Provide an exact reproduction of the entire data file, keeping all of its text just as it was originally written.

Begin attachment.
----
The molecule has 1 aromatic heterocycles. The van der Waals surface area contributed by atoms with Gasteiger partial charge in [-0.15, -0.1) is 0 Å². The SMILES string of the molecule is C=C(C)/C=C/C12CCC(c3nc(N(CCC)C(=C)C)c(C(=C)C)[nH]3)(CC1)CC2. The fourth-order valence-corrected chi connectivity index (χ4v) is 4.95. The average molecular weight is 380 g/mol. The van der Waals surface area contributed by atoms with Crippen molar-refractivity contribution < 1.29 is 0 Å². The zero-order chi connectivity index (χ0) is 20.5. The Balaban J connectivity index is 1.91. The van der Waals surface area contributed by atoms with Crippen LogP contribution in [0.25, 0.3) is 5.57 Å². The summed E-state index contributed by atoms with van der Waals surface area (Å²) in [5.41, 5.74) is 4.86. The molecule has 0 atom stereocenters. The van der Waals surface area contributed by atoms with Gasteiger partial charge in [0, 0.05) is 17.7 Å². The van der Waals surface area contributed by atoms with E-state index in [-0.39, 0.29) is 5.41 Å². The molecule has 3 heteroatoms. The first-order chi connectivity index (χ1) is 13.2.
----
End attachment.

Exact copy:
The molecule has 1 aromatic heterocycles. The van der Waals surface area contributed by atoms with Gasteiger partial charge in [-0.15, -0.1) is 0 Å². The SMILES string of the molecule is C=C(C)/C=C/C12CCC(c3nc(N(CCC)C(=C)C)c(C(=C)C)[nH]3)(CC1)CC2. The fourth-order valence-corrected chi connectivity index (χ4v) is 4.95. The average molecular weight is 380 g/mol. The van der Waals surface area contributed by atoms with Crippen molar-refractivity contribution < 1.29 is 0 Å². The zero-order chi connectivity index (χ0) is 20.5. The Balaban J connectivity index is 1.91. The van der Waals surface area contributed by atoms with Crippen LogP contribution in [0.25, 0.3) is 5.57 Å². The summed E-state index contributed by atoms with van der Waals surface area (Å²) in [5.41, 5.74) is 4.86. The molecule has 0 atom stereocenters. The van der Waals surface area contributed by atoms with Gasteiger partial charge in [0, 0.05) is 17.7 Å². The van der Waals surface area contributed by atoms with E-state index in [-0.39, 0.29) is 5.41 Å². The molecule has 3 heteroatoms. The first-order chi connectivity index (χ1) is 13.2.